No allergic reactions have been reported with the placement of these drugs as intracanal medicament as for as our study is concerned. More studies with long-term follow-up periods are required to confirm the results of this study. Hence, within the limitations of our study, LSTR technique can be considered as an alternative treatment option for nonvital primary molar teeth avoiding a course of systemic antibiotics to the children and doxycycline can be used in the drug combination instead of minocycline which also gives higher clinical and radiographic success.


   Conclusion Top


Based on the results of this present study, we conclude that the success rate for clinical evaluation criteria such as pain, abscess, and mobility is 100% in 1, 3, 6 and 12 month follow-ups and on radiographic evaluation, 80% of the samples showed decrease in radiolucency, 12.5% of the samples showed a static condition, and 7.5% of the samples showed an increase in radiolucency after 12 months. Therefore, LSTR technique can be considered as an alternative treatment option for nonvital primary molar teeth avoiding a course of systemic antibiotics to the children. We also add that doxycycline can be used in the drug combination instead of minocycline which also gives higher clinical and radiographic success.

Acknowledgements

The authors would like to thank Dr. Chockalingam PR (Pedodontist, Chennai) for his invaluable contribution for the completion of this study.

Financial support and sponsorship

Nil.

Conflicts of interest

There are no conflicts of interest.

 
   References Top

1.
da Silva LA, Nelson-Filho P, Faria G, de Souza-Gugelmin MC, Ito IY. Bacterial profile in primary teeth with necrotic pulp and periapical lesions. Braz Dent J 2006;17:144-8.  Back to cited text no. 1
    
2.
El Karim I, Kennedy J, Hussey D. The antimicrobial effects of root canal irrigation and medication. Oral Surg Oral Med Oral Pathol Oral Radiol Endod 2007;103:560-9.  Back to cited text no. 2
    
3.
Agarwal M, Das UM, Vishwanath D. A comparative evaluation of non-instrumentation endodontic techniques with conventional ZOE pulpectomy in deciduous molars: Anin vivo study. World J Dent 2011;2:187-92.  Back to cited text no. 3
    
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Kayalvizhi G, Subramaniyan B, Suganya G. Topical application of antibiotics in primary teeth: An overview. J Dent Child (Chic) 2013;80:71-9.  Back to cited text no. 4
    
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Mohammadi Z, Abbott PV. On the local applications of antibiotics and antibiotic-based agents in endodontics and dental traumatology. Int Endod J 2009;42:555-67.  Back to cited text no. 5
    
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Murvindran V, Raj JV. Antibiotics as an intracanal medicament in endodontics. J Pharm Sci Res 2014;6:297-301.  Back to cited text no. 6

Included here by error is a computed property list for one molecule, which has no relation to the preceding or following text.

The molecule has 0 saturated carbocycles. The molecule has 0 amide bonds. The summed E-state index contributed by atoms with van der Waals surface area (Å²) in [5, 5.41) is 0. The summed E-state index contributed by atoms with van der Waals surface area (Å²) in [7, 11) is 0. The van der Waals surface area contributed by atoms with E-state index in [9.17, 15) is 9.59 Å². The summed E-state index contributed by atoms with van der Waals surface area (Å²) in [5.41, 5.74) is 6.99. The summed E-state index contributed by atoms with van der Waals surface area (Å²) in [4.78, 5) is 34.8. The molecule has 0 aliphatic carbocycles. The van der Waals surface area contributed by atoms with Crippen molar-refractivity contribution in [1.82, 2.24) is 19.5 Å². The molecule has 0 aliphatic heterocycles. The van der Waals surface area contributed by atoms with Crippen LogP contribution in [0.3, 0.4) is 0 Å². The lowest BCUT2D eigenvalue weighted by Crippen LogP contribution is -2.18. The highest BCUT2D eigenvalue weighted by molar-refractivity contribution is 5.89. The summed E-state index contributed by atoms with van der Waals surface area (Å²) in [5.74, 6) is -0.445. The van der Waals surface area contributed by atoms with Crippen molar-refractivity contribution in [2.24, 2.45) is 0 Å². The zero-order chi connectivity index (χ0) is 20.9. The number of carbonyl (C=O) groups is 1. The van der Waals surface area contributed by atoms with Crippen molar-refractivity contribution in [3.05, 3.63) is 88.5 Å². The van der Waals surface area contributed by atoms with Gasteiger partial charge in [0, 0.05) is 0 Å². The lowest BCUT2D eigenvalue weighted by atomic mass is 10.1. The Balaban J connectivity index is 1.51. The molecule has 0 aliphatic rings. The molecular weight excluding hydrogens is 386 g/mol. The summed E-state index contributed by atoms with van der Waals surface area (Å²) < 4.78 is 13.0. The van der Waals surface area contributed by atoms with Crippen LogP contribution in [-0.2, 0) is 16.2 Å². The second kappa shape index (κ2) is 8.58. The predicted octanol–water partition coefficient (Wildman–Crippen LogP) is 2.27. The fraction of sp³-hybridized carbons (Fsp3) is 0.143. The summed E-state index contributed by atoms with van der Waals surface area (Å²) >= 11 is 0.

7.
Hoshino E, Kurihara-Ando N, Sato I, Uematsu H, Sato M, Kota K, et al. In vitro antibacterial susceptibility of bacteria taken from infected root dentine to a mixture of ciprofloxacin, metronidazole and minocycline. Int Endod J 1996;29:125-30.  Back to cited text no. 7
    
8.
Takushige T, Cruz EV, Asgor Moral A, Hoshino E. Endodontic treatment of primary teeth using a combination of antibacterial drugs. Int Endod J 2004;37:132-8.  Back to cited text no. 8
    
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Pinky C, Shashibhushan KK, Subbareddy VV. Endodontic treatment of necrosed primary teeth using two different combinations of antibacterial drugs: Anin vivo study. J Indian Soc Pedod Prev Dent 2011;29:e121-7.  Back to cited text no. 9
    
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Burrus D, Barbeau L, Hodgson B. Treatment of abscessed primary molars utilizing lesion sterilization and tissue repair: Literature review and report of three cases. Pediatr Dent 2014;36:240-4.  Back to cited text no. 10
    
11.
Hibbard ED, Ireland RL. Morphology of root canals of the primary teeth. J Dent Child 1957;24:250.  Back to cited text no. 11
    
12.
Sato I, Ando-Kurihara N, Kota K, Iwaku M, Hoshino E. Sterilization of infected root-canal dentine by topical application of a mixture of ciprofloxacin, metronidazole and minocycline in situ. Int Endod J 1996;29:118-24.  Back to cited text no. 12
    
13.
Bystrom A, Happonen RP, Sjogren U, Sundqvist G. Healing of periapical lesions of pulpless teeth after endodontic treatment with controlled asepsis. Endod Dent Traumatol 1987;3:58-63.  Back to cited text no. 13
    
14.
Prabhakar AR, Sridevi E, Raju OS, Satish V. Endodontic treatment of primary teeth using combination of antibacterial drugs: Anin vivo study. J Indian Soc Pedod Prev Dent 2008;26 Suppl 1:S5-10.  Back to cited text no. 14
    
15.
Nakornchai S, Banditsing P, Visetratana N. Clinical evaluation of 3Mix and vitapex as treatment options for pulpally involved primary molars. Int J Paediatr Dent 2010;20:214-21.  Back to cited text no. 15
    
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Gould JM. Root canal therapy for infected primary molar teeth – Preliminary report. ASDC J Dent Child 1972;39:269-73.  Back to cited text no. 16
    


    Figures

  [Figure 1], [Figure 2], [Figure 3]
 
 
    Tables

  [Table 1], [Table 2], [Table 3], [Table 4]